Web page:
“Dream of the Red Chamber,” written by Cao Xueqin in the mid-18th century is generally considered to be China’s greatest classical work of fiction. No Chinese education would be complete without making its acquaintance. Set in dynastic China the richly tapestried narrative tells the love story of Bao Yu and Dai Yu while following the declining fortunes of their respective families. It is rich in spectacle and intrigue, alliances and betrayals, with a dazzling array of characters (at least 30 major characters, and hundreds of minor ones). Aside from its literary merit in both prose and poetry, the novel presents an incredibly detailed portrait of 18th century Chinese culture.
Given the scope of this monumental work, it is no surprise to learn from the program notes that David Hwang initially refused to take on the project, pointing out that it was impossibly large—actually twice as long as Tolstoy’s War and Peace. Hwang was eventually persuaded to go forward by stage director Stan Lai and composer Bright Sheng.
The result is a mixed bag. Certainly, the production is beautiful and thrilling to look at, inspired by Chinese art and sensibilities, in the settings, the lights, the costumes and even the movement of the performers. And there is no question the singers are top notch vocal actors, hitting the high notes with thrilling effect and occasionally achieving other worldly sounds, particularly in some very lovely duets and trios. The orchestra handles Sheng’s music well, creating a lush and soaring soundscape. In fact, the orchestrations are the most musically satisfying element of the opera.
The rich orchestration is not matched by a similar richness in the vocal score. The austere singing pretty much pares away what opera audiences are likely to seek as they try to find an emotional handle to connect to the music. Rhythms are plodding, tempi slow, melodies minimalistic, notes sustained (beautifully, it must be said) beyond the point of expectation. This is a very demanding score for the audience. The challenges are not made less daunting by Wang’s libretto, which is often difficult to understand, and choppy—typical problems with English language opera.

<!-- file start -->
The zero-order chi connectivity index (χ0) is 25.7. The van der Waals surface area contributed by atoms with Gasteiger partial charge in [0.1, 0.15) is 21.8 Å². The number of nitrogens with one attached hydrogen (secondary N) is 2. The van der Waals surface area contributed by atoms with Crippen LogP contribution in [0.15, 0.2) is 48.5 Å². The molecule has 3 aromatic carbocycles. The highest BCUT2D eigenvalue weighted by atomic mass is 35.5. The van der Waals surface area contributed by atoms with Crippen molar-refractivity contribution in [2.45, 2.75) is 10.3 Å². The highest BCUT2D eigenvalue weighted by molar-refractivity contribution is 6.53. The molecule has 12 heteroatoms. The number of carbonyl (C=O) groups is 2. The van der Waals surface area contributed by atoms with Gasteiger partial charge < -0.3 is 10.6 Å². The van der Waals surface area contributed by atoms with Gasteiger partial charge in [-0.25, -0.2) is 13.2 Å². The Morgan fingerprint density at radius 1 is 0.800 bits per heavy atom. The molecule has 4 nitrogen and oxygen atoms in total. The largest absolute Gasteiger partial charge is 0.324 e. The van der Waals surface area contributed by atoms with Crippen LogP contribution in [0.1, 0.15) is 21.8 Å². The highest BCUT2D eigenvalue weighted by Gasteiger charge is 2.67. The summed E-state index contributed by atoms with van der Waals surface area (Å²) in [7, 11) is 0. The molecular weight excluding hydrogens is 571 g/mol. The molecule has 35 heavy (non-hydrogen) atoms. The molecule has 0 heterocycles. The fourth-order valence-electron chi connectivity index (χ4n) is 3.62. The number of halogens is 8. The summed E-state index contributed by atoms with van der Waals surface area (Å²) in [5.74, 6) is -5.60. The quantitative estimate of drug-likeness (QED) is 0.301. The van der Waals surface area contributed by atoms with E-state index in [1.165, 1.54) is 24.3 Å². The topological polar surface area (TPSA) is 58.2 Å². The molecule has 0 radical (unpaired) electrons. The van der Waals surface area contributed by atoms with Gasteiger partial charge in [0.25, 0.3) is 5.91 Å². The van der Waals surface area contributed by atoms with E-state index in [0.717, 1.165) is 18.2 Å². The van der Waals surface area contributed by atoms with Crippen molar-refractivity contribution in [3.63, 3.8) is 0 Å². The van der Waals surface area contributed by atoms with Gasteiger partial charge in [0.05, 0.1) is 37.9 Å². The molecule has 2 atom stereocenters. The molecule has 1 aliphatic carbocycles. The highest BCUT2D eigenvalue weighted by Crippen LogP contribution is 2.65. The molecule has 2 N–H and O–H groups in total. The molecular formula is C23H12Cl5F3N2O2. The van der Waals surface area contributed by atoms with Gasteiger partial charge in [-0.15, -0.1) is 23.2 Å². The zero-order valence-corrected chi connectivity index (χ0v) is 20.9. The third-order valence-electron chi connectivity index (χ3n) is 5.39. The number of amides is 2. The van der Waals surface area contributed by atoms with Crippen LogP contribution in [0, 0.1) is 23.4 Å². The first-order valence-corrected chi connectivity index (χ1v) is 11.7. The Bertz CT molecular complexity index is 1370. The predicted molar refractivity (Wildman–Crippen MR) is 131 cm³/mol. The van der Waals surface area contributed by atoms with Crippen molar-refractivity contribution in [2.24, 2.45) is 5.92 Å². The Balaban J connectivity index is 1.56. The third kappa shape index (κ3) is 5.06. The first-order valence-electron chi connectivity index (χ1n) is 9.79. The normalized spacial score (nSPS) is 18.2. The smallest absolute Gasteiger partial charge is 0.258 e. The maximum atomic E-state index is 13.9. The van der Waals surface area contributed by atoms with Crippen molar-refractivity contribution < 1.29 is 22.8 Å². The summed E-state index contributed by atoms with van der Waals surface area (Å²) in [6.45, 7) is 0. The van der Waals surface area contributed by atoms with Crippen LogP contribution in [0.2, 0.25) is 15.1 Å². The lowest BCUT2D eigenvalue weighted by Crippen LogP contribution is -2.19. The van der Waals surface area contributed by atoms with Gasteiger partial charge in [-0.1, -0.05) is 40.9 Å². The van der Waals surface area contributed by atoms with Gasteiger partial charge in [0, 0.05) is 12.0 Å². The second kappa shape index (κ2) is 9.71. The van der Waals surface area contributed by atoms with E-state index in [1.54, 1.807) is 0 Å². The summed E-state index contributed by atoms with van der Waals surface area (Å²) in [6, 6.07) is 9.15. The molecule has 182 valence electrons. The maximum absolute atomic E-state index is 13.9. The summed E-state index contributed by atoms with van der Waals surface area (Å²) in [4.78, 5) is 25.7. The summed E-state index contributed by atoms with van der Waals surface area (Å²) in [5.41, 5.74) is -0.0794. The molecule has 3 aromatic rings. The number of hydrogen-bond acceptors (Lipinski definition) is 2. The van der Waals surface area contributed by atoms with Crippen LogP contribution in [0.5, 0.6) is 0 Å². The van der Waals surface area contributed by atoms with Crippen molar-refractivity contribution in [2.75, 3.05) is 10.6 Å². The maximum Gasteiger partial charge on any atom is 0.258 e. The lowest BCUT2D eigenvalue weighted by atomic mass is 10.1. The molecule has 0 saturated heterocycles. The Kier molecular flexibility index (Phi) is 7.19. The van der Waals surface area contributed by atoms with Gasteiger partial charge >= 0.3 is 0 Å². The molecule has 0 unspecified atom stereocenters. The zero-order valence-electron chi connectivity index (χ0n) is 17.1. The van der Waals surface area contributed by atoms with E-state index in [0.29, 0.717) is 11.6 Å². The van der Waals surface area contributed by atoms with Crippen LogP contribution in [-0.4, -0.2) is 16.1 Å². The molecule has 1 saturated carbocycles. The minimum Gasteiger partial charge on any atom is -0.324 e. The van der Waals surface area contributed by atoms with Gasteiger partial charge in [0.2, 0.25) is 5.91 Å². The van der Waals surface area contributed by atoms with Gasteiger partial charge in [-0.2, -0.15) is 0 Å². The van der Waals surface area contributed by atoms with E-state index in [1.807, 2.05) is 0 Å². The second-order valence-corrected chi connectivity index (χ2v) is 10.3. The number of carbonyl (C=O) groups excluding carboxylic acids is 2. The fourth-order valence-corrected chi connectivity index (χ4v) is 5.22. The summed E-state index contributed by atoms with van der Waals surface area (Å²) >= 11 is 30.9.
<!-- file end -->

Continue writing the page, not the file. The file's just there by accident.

Likely to be most frustrating for fans of the classic novel is that the story is pretty much skeletal, with many rich details left out. Perhaps this seemed necessary, but the result serves to flatten and simplify one of the most complex stories in all of world literature.
So, to summarize: there are many high points, including the lush orchestrations, some very beautiful duets and trios, an enchanting visual aspect, and some finely acted and sung performances, particularly that of Chinese contralto Qiulin Zhang making her American debut as Granny Jia. Ms. Zhang, thoroughly trained in the Western tradition, grew up in a family of performers in traditional Chinese Opera for which her father was a professional singer. She is altogether splendid.
But, for all its fine elements, many will find this cultural outreach between East and West to be a bridge too far, and might jump ship at intermission. Others may feel that the opera’s theme of renouncing the illusory pleasures of this world seems all too personal as they cringe in their seats for two and half hours, perhaps wishing they had instead booked an economy class flight to Bejing.
So, do the ups balance the downs in this puzzling “Dream?” I can only recommend that if you remain curious, you should see and listen for yourself.
“Dream of the Red Chamber” has two remaining performances on 9/27 and 9/29. For further information, click here.
(For an explanation of TheatreStorm’s rating scale, click here.)
“Dream of the Red Chamber” a word premiere by Bright Sheng with libretto by David Henry Hwang and Bright Sheng. Based on the book by Cao Xuequin. Commissioned by the San Francisco Opera. Conductor: George Manahan. Director: Stan Lei. Production Designer: Tim Yip. Lighting Designer: Gary Marder. Choreographer: Fang-Yi Sheu. Chorus Director: Ian Robertson. Dance Master: Lawrence Pech. Fight Director: Dave Maier.
Monk/Dreamer: Randall Nakano. Stone/Bao Yu: Yijie Shi. Flower/Dai Yu: Pureum Jo. Steon (Voices)/Eunochs: Pene Pati, Alex Boyer, Edward Nelson. Flower (voices/Ladies-in-Waiting: Amina Edris, Toni Marie Palmertree, Zanda Švēde. Solo Maid: Zanda Švēde. Granny Jia: Qiulin Zhang. Lady Wang: Hyona Kim. Bao Chai: Irene Roberts. Aunt Xue: Yanyu Gho. Princess Jia: Karen Chia-ling Ho.